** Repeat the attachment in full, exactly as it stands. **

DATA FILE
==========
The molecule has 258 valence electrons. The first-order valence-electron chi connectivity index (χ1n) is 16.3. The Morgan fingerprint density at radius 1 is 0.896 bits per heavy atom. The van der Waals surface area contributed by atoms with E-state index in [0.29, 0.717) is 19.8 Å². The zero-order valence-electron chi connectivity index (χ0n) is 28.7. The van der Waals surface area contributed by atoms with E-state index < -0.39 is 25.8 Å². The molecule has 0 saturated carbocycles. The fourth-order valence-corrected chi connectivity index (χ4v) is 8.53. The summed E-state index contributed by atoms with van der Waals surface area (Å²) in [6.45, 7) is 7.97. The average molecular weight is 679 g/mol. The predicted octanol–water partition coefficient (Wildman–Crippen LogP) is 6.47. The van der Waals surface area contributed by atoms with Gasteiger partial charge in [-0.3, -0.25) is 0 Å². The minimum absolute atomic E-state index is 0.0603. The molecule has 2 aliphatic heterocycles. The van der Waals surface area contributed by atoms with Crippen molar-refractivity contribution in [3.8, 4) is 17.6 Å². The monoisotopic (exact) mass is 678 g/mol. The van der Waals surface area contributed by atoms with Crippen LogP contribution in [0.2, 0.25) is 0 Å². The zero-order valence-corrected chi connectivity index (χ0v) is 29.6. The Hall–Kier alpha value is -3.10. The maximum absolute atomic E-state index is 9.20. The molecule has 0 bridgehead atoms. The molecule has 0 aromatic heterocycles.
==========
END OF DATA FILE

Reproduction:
The molecule has 258 valence electrons. The first-order valence-electron chi connectivity index (χ1n) is 16.3. The Morgan fingerprint density at radius 1 is 0.896 bits per heavy atom. The van der Waals surface area contributed by atoms with E-state index in [0.29, 0.717) is 19.8 Å². The zero-order valence-electron chi connectivity index (χ0n) is 28.7. The van der Waals surface area contributed by atoms with E-state index < -0.39 is 25.8 Å². The molecule has 0 saturated carbocycles. The fourth-order valence-corrected chi connectivity index (χ4v) is 8.53. The summed E-state index contributed by atoms with van der Waals surface area (Å²) in [6.45, 7) is 7.97. The average molecular weight is 679 g/mol. The predicted octanol–water partition coefficient (Wildman–Crippen LogP) is 6.47. The van der Waals surface area contributed by atoms with Gasteiger partial charge in [-0.3, -0.25) is 0 Å². The minimum absolute atomic E-state index is 0.0603. The molecule has 2 aliphatic heterocycles. The van der Waals surface area contributed by atoms with Crippen molar-refractivity contribution in [3.8, 4) is 17.6 Å². The monoisotopic (exact) mass is 678 g/mol. The van der Waals surface area contributed by atoms with Crippen LogP contribution in [0.2, 0.25) is 0 Å². The zero-order valence-corrected chi connectivity index (χ0v) is 29.6. The Hall–Kier alpha value is -3.10. The maximum absolute atomic E-state index is 9.20. The molecule has 0 bridgehead atoms. The molecule has 0 aromatic heterocycles.